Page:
Q. I read my supervisor’s assessment of my progress and I don’t agree with their comments. What can I do?

A. It is okay if your assessment of your progress is different to your supervisor’s assessment. You can note any differences on your section of the progress report after reading your supervisor’s comments. You can also note the reasons for any discrepancies during your review meeting. If you have ongoing concerns about your supervisor’s assessment, you have the right to raise these with your postgraduate coordinator.

Q. I’m having difficulties with my supervisor and these are reflected in my progress review. What can I do?

A. The University expects students to report concerns about supervision as they come up and if you feel you require assistance to resolve them. Complaints about supervision should be raised in a professional manner and, if possible, with evidence.

To raise an issue:

  • if you have a good working relationship with your supervisor, you can raise concerns about your progress with them directly
  • you can request a confidential meeting with the postgraduate coordinator in your faculty to discuss any concerns and explore your options (if there is a conflict of interest with your postgraduate coordinator, you can also ask the associate dean, research education in your school for a confidential meeting)
  • you have the right to change your supervisory arrangements – consult your faculty postgraduate coordinator on the steps for this process
  • if your concerns are not resolved, or you feel unsafe in raising concerns within the faculty, contact us for assistance.

Q. Where can I get copies of my progress reviews?

A. You will receive a copy of your completed progress review report. Contact HDRAC if you require an additional copy of your reviews.

Q. I’m feeling stressed and anxious about my progress review. Who can I ask for help?

A. Talking about the things making you feel anxious with a counsellor may be helpful in preparation for your progress review. Access free counselling with the University’s Counselling and Psychological Services (CAPS), by phone or Zoom. To book an appointment you can either call 8627 8433 or complete the CAPS online booking form. If you’re in Australia, you can also contact the University of Sydney’s mental wellbeing support line 24/7 on 1300 474 065.

These services external to the University also provide mental health support:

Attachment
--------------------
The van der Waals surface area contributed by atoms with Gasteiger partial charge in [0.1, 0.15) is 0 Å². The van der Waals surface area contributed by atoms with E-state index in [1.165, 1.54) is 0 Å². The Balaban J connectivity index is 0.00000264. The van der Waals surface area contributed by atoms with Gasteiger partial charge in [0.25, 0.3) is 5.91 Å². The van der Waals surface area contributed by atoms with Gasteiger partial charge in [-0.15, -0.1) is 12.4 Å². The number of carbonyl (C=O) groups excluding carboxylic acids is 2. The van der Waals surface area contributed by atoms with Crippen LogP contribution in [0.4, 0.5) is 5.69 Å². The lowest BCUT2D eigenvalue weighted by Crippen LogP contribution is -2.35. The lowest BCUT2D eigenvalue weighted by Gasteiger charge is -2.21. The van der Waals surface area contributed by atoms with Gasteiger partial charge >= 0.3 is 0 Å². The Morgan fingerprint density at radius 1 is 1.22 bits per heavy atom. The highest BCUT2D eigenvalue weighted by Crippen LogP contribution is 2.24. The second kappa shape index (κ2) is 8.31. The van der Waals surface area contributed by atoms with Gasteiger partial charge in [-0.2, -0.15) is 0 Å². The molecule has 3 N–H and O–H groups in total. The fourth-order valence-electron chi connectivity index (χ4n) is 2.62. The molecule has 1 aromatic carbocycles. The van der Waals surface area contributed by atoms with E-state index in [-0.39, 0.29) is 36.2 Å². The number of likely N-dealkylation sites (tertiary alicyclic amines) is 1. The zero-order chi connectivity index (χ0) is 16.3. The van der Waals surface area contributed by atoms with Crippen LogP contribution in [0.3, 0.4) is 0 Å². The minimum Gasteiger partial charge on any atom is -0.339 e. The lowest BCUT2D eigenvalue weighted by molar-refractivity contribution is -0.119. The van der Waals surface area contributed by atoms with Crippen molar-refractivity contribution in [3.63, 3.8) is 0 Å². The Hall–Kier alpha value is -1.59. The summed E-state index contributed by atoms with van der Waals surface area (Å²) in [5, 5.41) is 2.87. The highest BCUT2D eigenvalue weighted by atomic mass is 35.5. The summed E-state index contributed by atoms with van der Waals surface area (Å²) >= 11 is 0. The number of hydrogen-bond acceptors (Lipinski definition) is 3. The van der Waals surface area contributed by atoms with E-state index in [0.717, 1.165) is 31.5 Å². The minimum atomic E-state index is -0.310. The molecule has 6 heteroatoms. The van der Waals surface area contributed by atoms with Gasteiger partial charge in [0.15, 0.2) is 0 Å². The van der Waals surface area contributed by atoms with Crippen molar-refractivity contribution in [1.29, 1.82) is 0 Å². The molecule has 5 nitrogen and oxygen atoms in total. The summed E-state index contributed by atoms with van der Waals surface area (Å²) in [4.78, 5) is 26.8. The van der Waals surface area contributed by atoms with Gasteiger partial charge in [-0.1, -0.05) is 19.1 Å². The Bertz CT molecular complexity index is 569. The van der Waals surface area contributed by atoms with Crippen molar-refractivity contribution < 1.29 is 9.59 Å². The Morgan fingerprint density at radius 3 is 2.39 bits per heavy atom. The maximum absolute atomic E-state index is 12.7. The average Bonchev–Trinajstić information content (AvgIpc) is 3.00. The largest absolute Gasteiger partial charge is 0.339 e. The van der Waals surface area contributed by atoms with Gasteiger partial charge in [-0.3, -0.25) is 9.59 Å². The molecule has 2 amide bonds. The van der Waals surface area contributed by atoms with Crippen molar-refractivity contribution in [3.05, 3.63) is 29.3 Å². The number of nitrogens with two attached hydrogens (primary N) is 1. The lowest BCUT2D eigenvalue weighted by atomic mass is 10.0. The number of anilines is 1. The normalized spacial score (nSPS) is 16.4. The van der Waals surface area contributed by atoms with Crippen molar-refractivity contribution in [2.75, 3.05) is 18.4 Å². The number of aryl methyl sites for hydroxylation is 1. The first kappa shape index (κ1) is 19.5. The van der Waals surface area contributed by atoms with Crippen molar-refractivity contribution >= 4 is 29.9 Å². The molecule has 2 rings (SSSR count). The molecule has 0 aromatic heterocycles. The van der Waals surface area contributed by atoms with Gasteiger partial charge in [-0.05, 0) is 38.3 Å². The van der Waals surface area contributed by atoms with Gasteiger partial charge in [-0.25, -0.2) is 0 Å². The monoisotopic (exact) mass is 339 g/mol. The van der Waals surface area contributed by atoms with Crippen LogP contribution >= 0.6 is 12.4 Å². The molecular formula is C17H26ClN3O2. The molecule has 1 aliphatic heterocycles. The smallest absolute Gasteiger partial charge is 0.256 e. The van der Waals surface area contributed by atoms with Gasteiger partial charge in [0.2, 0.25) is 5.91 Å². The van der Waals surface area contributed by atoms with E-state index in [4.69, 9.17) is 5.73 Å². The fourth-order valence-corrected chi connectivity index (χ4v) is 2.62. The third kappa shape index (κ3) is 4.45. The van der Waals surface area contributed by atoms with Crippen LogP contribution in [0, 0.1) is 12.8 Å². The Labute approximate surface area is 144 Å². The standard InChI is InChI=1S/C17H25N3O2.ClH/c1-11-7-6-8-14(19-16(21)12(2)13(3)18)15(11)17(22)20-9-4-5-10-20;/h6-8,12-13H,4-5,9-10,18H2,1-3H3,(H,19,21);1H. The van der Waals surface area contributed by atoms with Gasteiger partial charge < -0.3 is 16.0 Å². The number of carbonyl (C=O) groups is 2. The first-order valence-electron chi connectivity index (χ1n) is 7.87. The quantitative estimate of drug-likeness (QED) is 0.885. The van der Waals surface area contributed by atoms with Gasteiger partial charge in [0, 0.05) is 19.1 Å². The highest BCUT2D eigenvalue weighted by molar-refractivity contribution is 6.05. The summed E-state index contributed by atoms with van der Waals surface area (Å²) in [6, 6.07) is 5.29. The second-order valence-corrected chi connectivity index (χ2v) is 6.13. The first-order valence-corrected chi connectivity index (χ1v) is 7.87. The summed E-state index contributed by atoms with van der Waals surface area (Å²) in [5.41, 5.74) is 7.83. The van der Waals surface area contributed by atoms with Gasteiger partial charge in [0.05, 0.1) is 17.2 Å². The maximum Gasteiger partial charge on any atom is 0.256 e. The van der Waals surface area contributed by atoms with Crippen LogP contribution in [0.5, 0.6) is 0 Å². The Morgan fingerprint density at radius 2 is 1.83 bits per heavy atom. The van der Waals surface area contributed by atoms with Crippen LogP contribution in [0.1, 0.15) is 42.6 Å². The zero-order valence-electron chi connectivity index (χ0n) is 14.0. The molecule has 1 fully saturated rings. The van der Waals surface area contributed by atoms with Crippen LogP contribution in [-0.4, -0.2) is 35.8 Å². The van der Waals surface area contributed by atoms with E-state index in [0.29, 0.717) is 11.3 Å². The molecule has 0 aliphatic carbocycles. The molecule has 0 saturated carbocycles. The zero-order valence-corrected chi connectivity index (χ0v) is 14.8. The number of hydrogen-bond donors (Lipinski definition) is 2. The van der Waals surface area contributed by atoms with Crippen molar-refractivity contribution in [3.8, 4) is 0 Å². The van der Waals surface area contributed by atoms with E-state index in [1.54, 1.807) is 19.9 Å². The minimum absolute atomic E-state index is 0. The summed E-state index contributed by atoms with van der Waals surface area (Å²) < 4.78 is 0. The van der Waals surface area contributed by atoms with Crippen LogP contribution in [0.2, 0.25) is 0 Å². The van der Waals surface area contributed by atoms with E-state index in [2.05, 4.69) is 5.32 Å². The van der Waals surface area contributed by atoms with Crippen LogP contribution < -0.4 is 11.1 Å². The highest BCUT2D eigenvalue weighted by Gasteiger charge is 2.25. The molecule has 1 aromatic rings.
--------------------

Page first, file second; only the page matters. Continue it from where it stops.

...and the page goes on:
Q. My research progress has been impacted by COVID-19. Is my progress review going to be fair?

A. The University acknowledges that HDR students and research projects have been impacted in various ways by the pandemic this and have announced a range of support measures. Progress review meetings will go ahead as scheduled and will be conducted via Zoom or other online tools. Since everyone has been impacted this year, HDR students are encouraged to approach their progress review with honesty about their progress under COVID-19 conditions. Research periods and their dates remain unchanged.

Q. I’m behind in my research plan because of COVID-19. Can I ask for a longer candidature?

A. All HDR students will be granted an extension of candidature of a minimum of 1 research period due to COVID-19, if making satisfactory progress. Submit your request through Sydney Student. Go to My studies, Research details, then select Request candidature extension next to your latest completion date. Additional extensions will be considered on a case by case basis. If you have already received an extension beyond the latest submission date, and prior to COVID-19, further extension is subject to academic approval.

Q. Is the University providing any financial assistance to HDR students due to COVID-19?

A. HDR students currently receiving a centrally funded University scholarship are eligible to apply for 3.5 years of scholarship support. International students are guaranteed an international fee waiver for the extension of one research period. Apply to HDRAC at least two months before your expected completion date.